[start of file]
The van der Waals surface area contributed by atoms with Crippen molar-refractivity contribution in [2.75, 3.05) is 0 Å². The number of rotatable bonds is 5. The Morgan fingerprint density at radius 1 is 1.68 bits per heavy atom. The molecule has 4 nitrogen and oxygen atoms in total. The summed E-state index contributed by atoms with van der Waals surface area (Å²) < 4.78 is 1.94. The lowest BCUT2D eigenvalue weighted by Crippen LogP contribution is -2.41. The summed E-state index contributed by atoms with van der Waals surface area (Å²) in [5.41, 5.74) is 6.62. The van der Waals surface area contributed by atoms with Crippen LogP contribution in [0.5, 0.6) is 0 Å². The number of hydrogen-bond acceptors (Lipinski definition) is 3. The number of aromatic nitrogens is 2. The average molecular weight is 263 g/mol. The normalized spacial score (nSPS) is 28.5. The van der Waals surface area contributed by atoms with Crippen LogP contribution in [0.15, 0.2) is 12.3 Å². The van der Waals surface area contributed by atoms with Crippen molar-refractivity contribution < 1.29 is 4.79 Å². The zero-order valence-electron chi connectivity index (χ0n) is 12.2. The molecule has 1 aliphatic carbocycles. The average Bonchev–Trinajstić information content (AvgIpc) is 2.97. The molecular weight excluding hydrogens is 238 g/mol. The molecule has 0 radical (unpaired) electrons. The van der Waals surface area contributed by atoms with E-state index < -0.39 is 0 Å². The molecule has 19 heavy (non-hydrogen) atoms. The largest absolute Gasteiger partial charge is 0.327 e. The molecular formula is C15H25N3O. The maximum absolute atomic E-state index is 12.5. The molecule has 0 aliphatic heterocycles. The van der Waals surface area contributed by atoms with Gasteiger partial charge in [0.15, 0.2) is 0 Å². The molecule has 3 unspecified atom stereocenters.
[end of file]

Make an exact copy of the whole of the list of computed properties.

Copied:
The van der Waals surface area contributed by atoms with Crippen molar-refractivity contribution in [2.75, 3.05) is 0 Å². The number of rotatable bonds is 5. The Morgan fingerprint density at radius 1 is 1.68 bits per heavy atom. The molecule has 4 nitrogen and oxygen atoms in total. The summed E-state index contributed by atoms with van der Waals surface area (Å²) < 4.78 is 1.94. The lowest BCUT2D eigenvalue weighted by Crippen LogP contribution is -2.41. The summed E-state index contributed by atoms with van der Waals surface area (Å²) in [5.41, 5.74) is 6.62. The van der Waals surface area contributed by atoms with Crippen LogP contribution in [0.5, 0.6) is 0 Å². The number of hydrogen-bond acceptors (Lipinski definition) is 3. The number of aromatic nitrogens is 2. The average molecular weight is 263 g/mol. The normalized spacial score (nSPS) is 28.5. The van der Waals surface area contributed by atoms with Crippen LogP contribution in [0.15, 0.2) is 12.3 Å². The van der Waals surface area contributed by atoms with Crippen molar-refractivity contribution < 1.29 is 4.79 Å². The zero-order valence-electron chi connectivity index (χ0n) is 12.2. The molecule has 1 aliphatic carbocycles. The average Bonchev–Trinajstić information content (AvgIpc) is 2.97. The molecular weight excluding hydrogens is 238 g/mol. The molecule has 0 radical (unpaired) electrons. The van der Waals surface area contributed by atoms with E-state index < -0.39 is 0 Å². The molecule has 19 heavy (non-hydrogen) atoms. The largest absolute Gasteiger partial charge is 0.327 e. The molecular formula is C15H25N3O. The maximum absolute atomic E-state index is 12.5. The molecule has 0 aliphatic heterocycles. The van der Waals surface area contributed by atoms with Gasteiger partial charge in [0.15, 0.2) is 0 Å². The molecule has 3 unspecified atom stereocenters.